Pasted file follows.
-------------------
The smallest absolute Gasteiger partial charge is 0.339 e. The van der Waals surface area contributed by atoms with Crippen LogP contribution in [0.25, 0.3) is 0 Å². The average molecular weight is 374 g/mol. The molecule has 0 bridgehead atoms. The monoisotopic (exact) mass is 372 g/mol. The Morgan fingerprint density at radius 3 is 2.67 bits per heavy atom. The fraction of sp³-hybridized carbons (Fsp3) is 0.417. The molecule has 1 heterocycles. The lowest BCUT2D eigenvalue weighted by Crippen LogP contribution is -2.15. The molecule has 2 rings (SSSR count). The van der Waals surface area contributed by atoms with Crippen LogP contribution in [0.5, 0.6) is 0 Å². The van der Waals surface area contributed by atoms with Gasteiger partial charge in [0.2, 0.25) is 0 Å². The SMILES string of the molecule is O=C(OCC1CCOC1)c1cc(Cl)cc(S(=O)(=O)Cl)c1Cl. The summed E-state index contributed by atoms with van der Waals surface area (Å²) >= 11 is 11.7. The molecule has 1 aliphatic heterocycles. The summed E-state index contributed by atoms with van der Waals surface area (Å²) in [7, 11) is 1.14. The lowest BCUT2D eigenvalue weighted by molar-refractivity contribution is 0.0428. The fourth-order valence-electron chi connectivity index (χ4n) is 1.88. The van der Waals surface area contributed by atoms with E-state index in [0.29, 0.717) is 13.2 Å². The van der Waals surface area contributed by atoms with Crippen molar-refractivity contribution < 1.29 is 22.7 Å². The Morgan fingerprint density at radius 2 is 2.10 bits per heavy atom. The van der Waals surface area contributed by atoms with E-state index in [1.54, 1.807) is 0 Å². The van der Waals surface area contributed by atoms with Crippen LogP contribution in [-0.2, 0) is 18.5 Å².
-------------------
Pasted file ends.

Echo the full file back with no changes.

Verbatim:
The smallest absolute Gasteiger partial charge is 0.339 e. The van der Waals surface area contributed by atoms with Crippen LogP contribution in [0.25, 0.3) is 0 Å². The average molecular weight is 374 g/mol. The molecule has 0 bridgehead atoms. The monoisotopic (exact) mass is 372 g/mol. The Morgan fingerprint density at radius 3 is 2.67 bits per heavy atom. The fraction of sp³-hybridized carbons (Fsp3) is 0.417. The molecule has 1 heterocycles. The lowest BCUT2D eigenvalue weighted by Crippen LogP contribution is -2.15. The molecule has 2 rings (SSSR count). The van der Waals surface area contributed by atoms with Crippen LogP contribution in [0.5, 0.6) is 0 Å². The van der Waals surface area contributed by atoms with Gasteiger partial charge in [0.2, 0.25) is 0 Å². The SMILES string of the molecule is O=C(OCC1CCOC1)c1cc(Cl)cc(S(=O)(=O)Cl)c1Cl. The summed E-state index contributed by atoms with van der Waals surface area (Å²) >= 11 is 11.7. The molecule has 1 aliphatic heterocycles. The summed E-state index contributed by atoms with van der Waals surface area (Å²) in [7, 11) is 1.14. The lowest BCUT2D eigenvalue weighted by molar-refractivity contribution is 0.0428. The fourth-order valence-electron chi connectivity index (χ4n) is 1.88. The van der Waals surface area contributed by atoms with E-state index in [0.29, 0.717) is 13.2 Å². The van der Waals surface area contributed by atoms with Crippen molar-refractivity contribution < 1.29 is 22.7 Å². The Morgan fingerprint density at radius 2 is 2.10 bits per heavy atom. The van der Waals surface area contributed by atoms with E-state index in [1.54, 1.807) is 0 Å². The van der Waals surface area contributed by atoms with Crippen LogP contribution in [-0.2, 0) is 18.5 Å².